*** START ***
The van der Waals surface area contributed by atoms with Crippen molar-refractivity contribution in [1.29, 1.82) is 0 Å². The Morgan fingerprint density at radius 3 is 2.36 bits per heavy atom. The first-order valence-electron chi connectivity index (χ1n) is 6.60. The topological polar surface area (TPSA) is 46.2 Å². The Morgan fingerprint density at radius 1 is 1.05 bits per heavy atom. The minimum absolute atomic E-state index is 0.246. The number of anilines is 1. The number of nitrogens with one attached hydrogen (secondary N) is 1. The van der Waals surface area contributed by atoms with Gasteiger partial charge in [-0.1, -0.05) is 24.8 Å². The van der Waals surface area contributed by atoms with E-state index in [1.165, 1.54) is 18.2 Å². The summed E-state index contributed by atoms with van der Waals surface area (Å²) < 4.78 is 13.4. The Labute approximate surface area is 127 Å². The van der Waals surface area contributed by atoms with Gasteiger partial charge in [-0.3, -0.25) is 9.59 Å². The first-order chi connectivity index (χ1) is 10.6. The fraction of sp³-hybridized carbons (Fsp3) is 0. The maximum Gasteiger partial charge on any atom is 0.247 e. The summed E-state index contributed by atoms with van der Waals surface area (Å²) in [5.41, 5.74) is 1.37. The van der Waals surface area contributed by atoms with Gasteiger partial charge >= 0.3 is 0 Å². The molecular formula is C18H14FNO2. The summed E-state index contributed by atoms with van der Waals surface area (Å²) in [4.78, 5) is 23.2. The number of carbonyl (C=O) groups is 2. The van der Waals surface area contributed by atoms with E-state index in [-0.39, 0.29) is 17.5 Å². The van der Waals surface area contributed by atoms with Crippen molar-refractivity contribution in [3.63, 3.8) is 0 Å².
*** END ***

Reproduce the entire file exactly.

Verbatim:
The van der Waals surface area contributed by atoms with Crippen molar-refractivity contribution in [1.29, 1.82) is 0 Å². The Morgan fingerprint density at radius 3 is 2.36 bits per heavy atom. The first-order valence-electron chi connectivity index (χ1n) is 6.60. The topological polar surface area (TPSA) is 46.2 Å². The Morgan fingerprint density at radius 1 is 1.05 bits per heavy atom. The minimum absolute atomic E-state index is 0.246. The number of anilines is 1. The number of nitrogens with one attached hydrogen (secondary N) is 1. The van der Waals surface area contributed by atoms with Gasteiger partial charge in [-0.1, -0.05) is 24.8 Å². The van der Waals surface area contributed by atoms with E-state index in [1.165, 1.54) is 18.2 Å². The summed E-state index contributed by atoms with van der Waals surface area (Å²) < 4.78 is 13.4. The Labute approximate surface area is 127 Å². The van der Waals surface area contributed by atoms with Gasteiger partial charge in [-0.3, -0.25) is 9.59 Å². The first-order chi connectivity index (χ1) is 10.6. The fraction of sp³-hybridized carbons (Fsp3) is 0. The maximum Gasteiger partial charge on any atom is 0.247 e. The summed E-state index contributed by atoms with van der Waals surface area (Å²) in [5.41, 5.74) is 1.37. The van der Waals surface area contributed by atoms with Gasteiger partial charge >= 0.3 is 0 Å². The molecular formula is C18H14FNO2. The summed E-state index contributed by atoms with van der Waals surface area (Å²) in [4.78, 5) is 23.2. The number of carbonyl (C=O) groups is 2. The van der Waals surface area contributed by atoms with E-state index in [-0.39, 0.29) is 17.5 Å². The van der Waals surface area contributed by atoms with Crippen molar-refractivity contribution in [3.63, 3.8) is 0 Å².